Stanford's Ian Morris, a classicist by training, is one of 32 fellows in the inaugural class of Andrew Carnegie Fellows in the humanities and social sciences. Here's a passage from a recent interview published on the Stanford website:
A few years ago I designed a quantitative index of social development, allowing us to measure the ability of different societies to master their physical, intellectual and political environments. This suggested that social development has been rising for most of the 15,000 years since the end of the last ice age, but also showed that there have been several great collapses, plunging societies into dark ages that last for centuries.
The same five factors recur in all the major collapses: uncontrollable migrations, new epidemic diseases, state failures, famine and – always involved, but never in quite the same way – climate change. All five of these factors, of course, seem to be pressing on us in the early 21st century. The greatest past collapses began in Song-dynasty China about 1,000 years ago, and all the way from the Roman Empire to Han China 2,000 years ago. In both cases, the societies in question seem to have developed about as far as was possible in a purely agricultural system.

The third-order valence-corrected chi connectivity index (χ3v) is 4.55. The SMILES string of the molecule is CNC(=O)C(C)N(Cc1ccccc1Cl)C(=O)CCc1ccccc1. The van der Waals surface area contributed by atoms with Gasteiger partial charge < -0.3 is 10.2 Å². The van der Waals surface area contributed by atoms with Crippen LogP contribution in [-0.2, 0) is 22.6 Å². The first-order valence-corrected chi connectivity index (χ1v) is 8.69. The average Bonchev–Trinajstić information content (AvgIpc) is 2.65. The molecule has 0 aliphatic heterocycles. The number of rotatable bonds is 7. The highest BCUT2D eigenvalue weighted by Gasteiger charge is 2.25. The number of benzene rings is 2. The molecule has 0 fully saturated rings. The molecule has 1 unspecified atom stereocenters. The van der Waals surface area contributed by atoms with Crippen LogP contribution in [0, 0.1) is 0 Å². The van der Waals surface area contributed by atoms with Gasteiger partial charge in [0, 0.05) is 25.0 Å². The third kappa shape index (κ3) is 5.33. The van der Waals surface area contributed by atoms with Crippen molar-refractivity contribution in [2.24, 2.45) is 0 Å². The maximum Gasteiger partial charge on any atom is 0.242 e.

The only way to go further was by having an industrial revolution; but because neither the Romans nor the Song managed this, both stagnated and then fell apart. The lesson of past collapses seems to be that every economic system has its limits, and we may now be approaching the boundaries of what is possible in a fossil-fuel, industrial world. If that is right, then the 21st century will be a race between innovation, transforming our fossil-fuel economies into something entirely new, and stagnation, leading us into a new dark age.